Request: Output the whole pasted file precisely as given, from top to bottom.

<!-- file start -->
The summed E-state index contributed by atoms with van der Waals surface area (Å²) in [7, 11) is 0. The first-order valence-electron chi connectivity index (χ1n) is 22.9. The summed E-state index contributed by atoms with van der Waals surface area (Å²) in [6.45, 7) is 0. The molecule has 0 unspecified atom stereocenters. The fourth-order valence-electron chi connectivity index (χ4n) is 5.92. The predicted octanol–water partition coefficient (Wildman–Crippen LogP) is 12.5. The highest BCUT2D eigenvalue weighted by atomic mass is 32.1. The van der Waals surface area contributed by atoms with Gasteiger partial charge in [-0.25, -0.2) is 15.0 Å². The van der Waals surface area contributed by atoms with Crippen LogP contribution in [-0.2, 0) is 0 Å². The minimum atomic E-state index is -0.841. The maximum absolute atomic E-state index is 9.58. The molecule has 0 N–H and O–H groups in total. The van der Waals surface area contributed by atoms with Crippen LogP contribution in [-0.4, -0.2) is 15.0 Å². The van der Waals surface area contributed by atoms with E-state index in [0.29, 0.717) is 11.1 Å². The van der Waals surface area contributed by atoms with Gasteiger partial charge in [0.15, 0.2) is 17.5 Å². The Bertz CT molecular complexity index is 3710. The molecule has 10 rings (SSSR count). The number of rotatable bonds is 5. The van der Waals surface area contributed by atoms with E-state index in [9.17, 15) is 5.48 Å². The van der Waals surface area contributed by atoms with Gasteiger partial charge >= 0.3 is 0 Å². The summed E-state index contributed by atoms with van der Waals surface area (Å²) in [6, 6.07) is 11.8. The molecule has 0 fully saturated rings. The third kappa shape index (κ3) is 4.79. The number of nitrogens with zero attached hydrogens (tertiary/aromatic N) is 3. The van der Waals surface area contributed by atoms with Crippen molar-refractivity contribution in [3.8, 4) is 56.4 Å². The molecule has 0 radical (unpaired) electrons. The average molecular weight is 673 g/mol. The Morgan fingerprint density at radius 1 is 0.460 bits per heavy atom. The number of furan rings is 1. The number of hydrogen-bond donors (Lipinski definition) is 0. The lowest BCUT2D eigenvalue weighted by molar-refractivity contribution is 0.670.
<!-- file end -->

The summed E-state index contributed by atoms with van der Waals surface area (Å²) in [7, 11) is 0. The first-order valence-electron chi connectivity index (χ1n) is 22.9. The summed E-state index contributed by atoms with van der Waals surface area (Å²) in [6.45, 7) is 0. The molecule has 0 unspecified atom stereocenters. The fourth-order valence-electron chi connectivity index (χ4n) is 5.92. The predicted octanol–water partition coefficient (Wildman–Crippen LogP) is 12.5. The highest BCUT2D eigenvalue weighted by atomic mass is 32.1. The van der Waals surface area contributed by atoms with Gasteiger partial charge in [-0.25, -0.2) is 15.0 Å². The van der Waals surface area contributed by atoms with Crippen LogP contribution in [-0.2, 0) is 0 Å². The minimum atomic E-state index is -0.841. The maximum absolute atomic E-state index is 9.58. The molecule has 0 N–H and O–H groups in total. The van der Waals surface area contributed by atoms with Crippen LogP contribution in [-0.4, -0.2) is 15.0 Å². The van der Waals surface area contributed by atoms with E-state index in [0.29, 0.717) is 11.1 Å². The van der Waals surface area contributed by atoms with Gasteiger partial charge in [0.15, 0.2) is 17.5 Å². The Bertz CT molecular complexity index is 3710. The molecule has 10 rings (SSSR count). The number of rotatable bonds is 5. The van der Waals surface area contributed by atoms with E-state index in [9.17, 15) is 5.48 Å². The van der Waals surface area contributed by atoms with Gasteiger partial charge >= 0.3 is 0 Å². The summed E-state index contributed by atoms with van der Waals surface area (Å²) in [6, 6.07) is 11.8. The molecule has 0 fully saturated rings. The third kappa shape index (κ3) is 4.79. The number of nitrogens with zero attached hydrogens (tertiary/aromatic N) is 3. The van der Waals surface area contributed by atoms with Crippen molar-refractivity contribution in [3.8, 4) is 56.4 Å². The molecule has 0 radical (unpaired) electrons. The average molecular weight is 673 g/mol. The Morgan fingerprint density at radius 1 is 0.460 bits per heavy atom. The number of furan rings is 1. The number of hydrogen-bond donors (Lipinski definition) is 0. The lowest BCUT2D eigenvalue weighted by molar-refractivity contribution is 0.670.